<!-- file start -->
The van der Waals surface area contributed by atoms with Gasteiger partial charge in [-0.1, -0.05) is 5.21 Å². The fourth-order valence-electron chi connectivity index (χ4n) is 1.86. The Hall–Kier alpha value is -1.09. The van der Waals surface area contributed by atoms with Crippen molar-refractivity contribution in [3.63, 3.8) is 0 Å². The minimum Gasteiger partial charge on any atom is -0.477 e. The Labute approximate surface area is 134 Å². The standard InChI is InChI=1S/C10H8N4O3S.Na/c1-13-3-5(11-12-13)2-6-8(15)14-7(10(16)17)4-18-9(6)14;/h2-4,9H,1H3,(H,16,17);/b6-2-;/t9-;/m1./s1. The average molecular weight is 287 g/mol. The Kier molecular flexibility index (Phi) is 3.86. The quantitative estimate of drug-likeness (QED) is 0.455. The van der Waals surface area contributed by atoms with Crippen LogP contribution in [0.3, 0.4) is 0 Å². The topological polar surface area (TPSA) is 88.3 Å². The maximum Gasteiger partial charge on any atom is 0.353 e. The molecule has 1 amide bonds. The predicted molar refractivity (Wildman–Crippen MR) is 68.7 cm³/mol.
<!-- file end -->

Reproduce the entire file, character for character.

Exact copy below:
The van der Waals surface area contributed by atoms with Gasteiger partial charge in [-0.1, -0.05) is 5.21 Å². The fourth-order valence-electron chi connectivity index (χ4n) is 1.86. The Hall–Kier alpha value is -1.09. The van der Waals surface area contributed by atoms with Crippen molar-refractivity contribution in [3.63, 3.8) is 0 Å². The minimum Gasteiger partial charge on any atom is -0.477 e. The Labute approximate surface area is 134 Å². The standard InChI is InChI=1S/C10H8N4O3S.Na/c1-13-3-5(11-12-13)2-6-8(15)14-7(10(16)17)4-18-9(6)14;/h2-4,9H,1H3,(H,16,17);/b6-2-;/t9-;/m1./s1. The average molecular weight is 287 g/mol. The Kier molecular flexibility index (Phi) is 3.86. The quantitative estimate of drug-likeness (QED) is 0.455. The van der Waals surface area contributed by atoms with Crippen LogP contribution in [0.3, 0.4) is 0 Å². The topological polar surface area (TPSA) is 88.3 Å². The maximum Gasteiger partial charge on any atom is 0.353 e. The molecule has 1 amide bonds. The predicted molar refractivity (Wildman–Crippen MR) is 68.7 cm³/mol.